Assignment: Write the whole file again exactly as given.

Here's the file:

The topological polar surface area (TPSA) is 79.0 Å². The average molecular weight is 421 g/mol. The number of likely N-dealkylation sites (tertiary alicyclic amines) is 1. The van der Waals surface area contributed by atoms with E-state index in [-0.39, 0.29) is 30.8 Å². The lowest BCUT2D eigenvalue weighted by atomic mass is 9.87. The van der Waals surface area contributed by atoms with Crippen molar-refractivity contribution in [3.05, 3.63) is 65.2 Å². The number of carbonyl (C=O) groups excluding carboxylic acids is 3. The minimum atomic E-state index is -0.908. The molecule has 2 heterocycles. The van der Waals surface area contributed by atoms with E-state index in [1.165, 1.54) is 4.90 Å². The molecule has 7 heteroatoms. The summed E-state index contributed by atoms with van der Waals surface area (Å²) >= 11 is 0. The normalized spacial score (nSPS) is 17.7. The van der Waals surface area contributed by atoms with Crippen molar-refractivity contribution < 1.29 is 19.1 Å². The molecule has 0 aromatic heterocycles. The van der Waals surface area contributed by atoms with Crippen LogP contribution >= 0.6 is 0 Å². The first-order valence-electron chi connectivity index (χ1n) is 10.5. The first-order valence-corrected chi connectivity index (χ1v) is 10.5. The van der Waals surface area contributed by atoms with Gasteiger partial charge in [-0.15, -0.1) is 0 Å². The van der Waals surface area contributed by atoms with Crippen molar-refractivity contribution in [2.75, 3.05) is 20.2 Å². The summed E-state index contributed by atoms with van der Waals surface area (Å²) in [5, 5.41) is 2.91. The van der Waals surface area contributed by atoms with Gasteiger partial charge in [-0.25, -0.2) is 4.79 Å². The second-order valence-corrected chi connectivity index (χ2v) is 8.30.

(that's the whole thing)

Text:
The topological polar surface area (TPSA) is 79.0 Å². The average molecular weight is 421 g/mol. The number of likely N-dealkylation sites (tertiary alicyclic amines) is 1. The van der Waals surface area contributed by atoms with E-state index in [-0.39, 0.29) is 30.8 Å². The lowest BCUT2D eigenvalue weighted by atomic mass is 9.87. The van der Waals surface area contributed by atoms with Crippen molar-refractivity contribution in [3.05, 3.63) is 65.2 Å². The number of carbonyl (C=O) groups excluding carboxylic acids is 3. The minimum atomic E-state index is -0.908. The molecule has 2 heterocycles. The van der Waals surface area contributed by atoms with E-state index in [1.165, 1.54) is 4.90 Å². The molecule has 7 heteroatoms. The summed E-state index contributed by atoms with van der Waals surface area (Å²) >= 11 is 0. The normalized spacial score (nSPS) is 17.7. The van der Waals surface area contributed by atoms with Crippen molar-refractivity contribution < 1.29 is 19.1 Å². The molecule has 0 aromatic heterocycles. The van der Waals surface area contributed by atoms with Crippen LogP contribution >= 0.6 is 0 Å². The first-order valence-electron chi connectivity index (χ1n) is 10.5. The first-order valence-corrected chi connectivity index (χ1v) is 10.5. The van der Waals surface area contributed by atoms with Gasteiger partial charge in [-0.15, -0.1) is 0 Å². The van der Waals surface area contributed by atoms with Crippen molar-refractivity contribution in [2.75, 3.05) is 20.2 Å². The summed E-state index contributed by atoms with van der Waals surface area (Å²) in [5, 5.41) is 2.91. The van der Waals surface area contributed by atoms with Gasteiger partial charge in [-0.25, -0.2) is 4.79 Å². The second-order valence-corrected chi connectivity index (χ2v) is 8.30.